As a result, infertility is a stressful event for couples with children, and it is also a condition that affects the relationship of couples. The infertile couples have profoundly affected their marriages and social lives because of the long treatment duration, the destructive effect on the continuing mental health, the complexity of the treatment procedures, the unusual and long steps required and the consequences of the IVF treatment.

Study Type : Observational [Patient Registry]
Estimated Enrollment : 1000 participants
Observational Model: Cohort
Time Perspective: Prospective
Target Follow-Up Duration: 12 Months
Official Title: Impact of Reproductive Problems on Physical, Emotional, Social Life Areas in Couples Receiving Infertility Treatment
Estimated Study Start Date : December 15, 2017
Estimated Primary Completion Date : December 31, 2018
Estimated Study Completion Date : January 30, 2019

Resource links provided by the National Library of Medicine

MedlinePlus related topics: Anxiety Infertility

Intervention Details:
  • Diagnostic Test: FertQol, Beck's Depression Inventory, Beck's Anxiety Inventory
    These 3 scale will be given to patients to fill up who takes infertility treatments

Primary Outcome Measures :
  1. Cronbach alpha value of emotions, general health, cognitive skills and performance of activities of daily living, partnership, and social and family relationships [ Time Frame: 12 months ]
    The fertility quality of life (FertiQoL) measure specifically evaluates the impact of fertility problems in various life areas. The aim of this study was to examine the relationship between FertiQoL and Beck's Depression Inventory and Beck's Anxiety Inventory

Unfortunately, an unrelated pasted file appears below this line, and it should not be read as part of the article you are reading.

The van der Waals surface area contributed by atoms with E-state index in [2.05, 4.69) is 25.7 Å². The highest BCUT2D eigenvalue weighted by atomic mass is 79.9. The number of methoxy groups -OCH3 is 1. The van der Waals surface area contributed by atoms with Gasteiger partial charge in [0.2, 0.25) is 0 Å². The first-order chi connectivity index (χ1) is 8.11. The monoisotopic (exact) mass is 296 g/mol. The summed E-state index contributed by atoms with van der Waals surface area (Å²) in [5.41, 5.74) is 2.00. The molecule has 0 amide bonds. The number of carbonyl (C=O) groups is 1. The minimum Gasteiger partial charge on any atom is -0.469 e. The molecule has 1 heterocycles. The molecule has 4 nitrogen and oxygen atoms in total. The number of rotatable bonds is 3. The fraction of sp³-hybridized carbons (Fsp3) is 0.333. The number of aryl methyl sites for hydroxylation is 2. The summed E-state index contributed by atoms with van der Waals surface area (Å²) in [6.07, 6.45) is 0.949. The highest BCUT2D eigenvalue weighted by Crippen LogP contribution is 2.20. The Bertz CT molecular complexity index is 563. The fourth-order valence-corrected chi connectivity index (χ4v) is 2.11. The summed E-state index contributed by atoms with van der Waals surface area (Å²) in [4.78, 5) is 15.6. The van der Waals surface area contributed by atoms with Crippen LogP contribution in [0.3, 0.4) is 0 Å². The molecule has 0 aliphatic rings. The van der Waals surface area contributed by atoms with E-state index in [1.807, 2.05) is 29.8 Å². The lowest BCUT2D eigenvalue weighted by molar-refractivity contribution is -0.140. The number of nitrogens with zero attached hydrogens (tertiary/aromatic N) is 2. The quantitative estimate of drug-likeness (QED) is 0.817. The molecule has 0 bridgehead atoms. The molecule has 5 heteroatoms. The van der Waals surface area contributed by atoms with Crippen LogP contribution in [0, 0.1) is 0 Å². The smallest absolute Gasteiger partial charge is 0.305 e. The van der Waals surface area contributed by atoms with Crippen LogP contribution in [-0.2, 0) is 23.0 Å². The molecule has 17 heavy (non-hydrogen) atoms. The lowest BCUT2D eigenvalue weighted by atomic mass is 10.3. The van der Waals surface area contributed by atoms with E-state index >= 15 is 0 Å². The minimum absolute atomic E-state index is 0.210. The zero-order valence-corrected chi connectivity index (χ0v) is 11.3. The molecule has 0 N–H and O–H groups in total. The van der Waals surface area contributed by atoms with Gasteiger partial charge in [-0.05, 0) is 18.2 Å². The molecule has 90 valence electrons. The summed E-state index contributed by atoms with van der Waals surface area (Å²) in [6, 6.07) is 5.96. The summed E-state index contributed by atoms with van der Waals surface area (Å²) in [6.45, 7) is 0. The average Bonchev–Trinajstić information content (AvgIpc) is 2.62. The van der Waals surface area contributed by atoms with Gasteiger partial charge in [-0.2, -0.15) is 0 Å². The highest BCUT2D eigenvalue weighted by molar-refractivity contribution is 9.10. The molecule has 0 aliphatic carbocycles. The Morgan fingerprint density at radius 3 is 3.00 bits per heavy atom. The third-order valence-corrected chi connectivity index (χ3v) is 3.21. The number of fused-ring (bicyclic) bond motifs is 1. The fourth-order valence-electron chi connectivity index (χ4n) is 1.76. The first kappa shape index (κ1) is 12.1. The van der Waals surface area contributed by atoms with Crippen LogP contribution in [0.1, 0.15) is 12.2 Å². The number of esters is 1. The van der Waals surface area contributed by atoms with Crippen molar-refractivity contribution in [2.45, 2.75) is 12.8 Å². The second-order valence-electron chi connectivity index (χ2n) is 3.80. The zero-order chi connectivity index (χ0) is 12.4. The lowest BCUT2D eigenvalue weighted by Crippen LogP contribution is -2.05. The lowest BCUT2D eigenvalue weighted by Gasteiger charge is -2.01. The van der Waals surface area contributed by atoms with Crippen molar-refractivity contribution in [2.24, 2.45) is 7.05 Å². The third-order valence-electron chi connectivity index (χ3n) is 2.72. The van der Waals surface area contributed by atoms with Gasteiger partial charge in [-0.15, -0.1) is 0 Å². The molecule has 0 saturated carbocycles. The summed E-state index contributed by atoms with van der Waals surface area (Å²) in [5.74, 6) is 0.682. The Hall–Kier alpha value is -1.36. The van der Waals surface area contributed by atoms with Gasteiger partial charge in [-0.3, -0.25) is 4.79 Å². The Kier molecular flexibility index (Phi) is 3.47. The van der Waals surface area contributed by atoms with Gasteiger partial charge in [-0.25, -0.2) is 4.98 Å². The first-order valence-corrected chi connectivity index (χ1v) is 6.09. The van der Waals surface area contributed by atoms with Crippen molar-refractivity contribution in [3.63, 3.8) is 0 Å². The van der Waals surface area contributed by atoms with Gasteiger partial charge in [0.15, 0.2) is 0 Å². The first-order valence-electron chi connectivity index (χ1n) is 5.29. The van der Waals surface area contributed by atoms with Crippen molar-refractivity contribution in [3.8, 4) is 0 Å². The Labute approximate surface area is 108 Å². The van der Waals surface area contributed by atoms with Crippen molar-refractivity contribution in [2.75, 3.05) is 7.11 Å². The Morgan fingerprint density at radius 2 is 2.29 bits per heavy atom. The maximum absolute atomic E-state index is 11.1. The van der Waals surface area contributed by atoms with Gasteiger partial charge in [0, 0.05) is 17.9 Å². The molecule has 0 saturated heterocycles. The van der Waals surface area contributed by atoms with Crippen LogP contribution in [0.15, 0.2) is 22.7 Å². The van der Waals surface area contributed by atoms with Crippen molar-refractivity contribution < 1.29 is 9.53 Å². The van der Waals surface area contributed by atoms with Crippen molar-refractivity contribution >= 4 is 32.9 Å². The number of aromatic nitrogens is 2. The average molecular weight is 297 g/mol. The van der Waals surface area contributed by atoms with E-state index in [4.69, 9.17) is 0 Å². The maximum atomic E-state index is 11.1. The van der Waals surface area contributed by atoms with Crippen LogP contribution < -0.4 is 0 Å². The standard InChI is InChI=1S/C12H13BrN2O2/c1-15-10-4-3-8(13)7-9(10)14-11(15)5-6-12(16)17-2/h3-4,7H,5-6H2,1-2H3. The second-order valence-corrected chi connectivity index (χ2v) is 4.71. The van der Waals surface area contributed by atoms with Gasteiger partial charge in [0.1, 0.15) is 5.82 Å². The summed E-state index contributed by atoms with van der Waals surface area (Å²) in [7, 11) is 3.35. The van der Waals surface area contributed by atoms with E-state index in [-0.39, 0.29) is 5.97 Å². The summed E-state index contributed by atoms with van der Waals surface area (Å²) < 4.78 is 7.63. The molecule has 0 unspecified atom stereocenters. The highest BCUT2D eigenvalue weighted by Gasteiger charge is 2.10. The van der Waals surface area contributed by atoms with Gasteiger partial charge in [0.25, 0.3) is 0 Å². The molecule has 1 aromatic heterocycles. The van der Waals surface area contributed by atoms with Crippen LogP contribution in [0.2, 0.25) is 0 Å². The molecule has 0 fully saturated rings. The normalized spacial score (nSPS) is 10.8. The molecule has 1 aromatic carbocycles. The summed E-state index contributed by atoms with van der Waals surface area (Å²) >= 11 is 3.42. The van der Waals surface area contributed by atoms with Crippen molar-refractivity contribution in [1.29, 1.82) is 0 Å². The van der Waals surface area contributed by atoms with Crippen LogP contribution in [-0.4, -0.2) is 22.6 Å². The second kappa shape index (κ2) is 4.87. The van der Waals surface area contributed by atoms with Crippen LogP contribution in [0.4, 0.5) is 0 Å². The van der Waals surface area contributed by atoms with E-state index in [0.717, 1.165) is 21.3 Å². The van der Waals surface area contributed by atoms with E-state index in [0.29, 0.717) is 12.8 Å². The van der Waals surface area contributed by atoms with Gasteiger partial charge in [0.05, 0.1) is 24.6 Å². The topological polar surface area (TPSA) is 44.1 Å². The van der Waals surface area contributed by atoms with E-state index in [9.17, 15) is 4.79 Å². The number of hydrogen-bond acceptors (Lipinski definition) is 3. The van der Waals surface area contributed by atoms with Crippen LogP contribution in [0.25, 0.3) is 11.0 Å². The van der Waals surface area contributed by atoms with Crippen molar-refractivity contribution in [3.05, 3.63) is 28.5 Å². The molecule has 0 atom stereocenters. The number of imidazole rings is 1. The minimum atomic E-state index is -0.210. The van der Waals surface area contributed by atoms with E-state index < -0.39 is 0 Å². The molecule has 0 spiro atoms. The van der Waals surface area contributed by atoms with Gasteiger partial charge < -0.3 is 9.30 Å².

Information from the National Library of Medicine

Choosing to participate in a study is an important personal decision. Talk with your doctor and family members or friends about deciding to join a study. To learn more about this study, you or your doctor may contact the study research staff using the contacts provided below. For general information, Learn About Clinical Studies.

Ages Eligible for Study:   20 Years to 40 Years   (Adult)
Sexes Eligible for Study:   All
Accepts Healthy Volunteers:   Yes
Sampling Method:   Probability Sample
Study Population
Couples who takes IVF treatment

Inclusion Criteria:

  1. Diagnosis of infertility,
  2. IVF therapy
  3. At least elementary school graduate,
  4. Married,
  5. Communication is not obstacle,
  6. Couples who agree to participate in the work

Exclusion Criteria:

  • Other than inclusion criteria

Information from the National Library of Medicine

To learn more about this study, you or your doctor may contact the study research staff using the contact information provided by the sponsor.

Please refer to this study by its identifier (NCT number): NCT03365830

Contact: Murat Dogan 00905056139577
Contact: Ercan BAstu 00905059582999

Acibadem Fulya Hospital
Istanbul, Besiktas, Turkey, 34349
Sponsors and Collaborators
Acibadem University

Additional Information:
Publications of Results:
Responsible Party: Murat Dogan, primer investigator, Acibadem University Identifier: NCT03365830     History of Changes
Other Study ID Numbers: Ob&Gyn Fulya2
First Posted: December 7, 2017    Key Record Dates
Last Update Posted: December 7, 2017
Last Verified: December 2017
Individual Participant Data (IPD) Sharing Statement:
Plan to Share IPD: Undecided

Studies a U.S. FDA-regulated Drug Product: No
Studies a U.S. FDA-regulated Device Product: No

Additional relevant MeSH terms:
Genital Diseases, Male
Genital Diseases, Female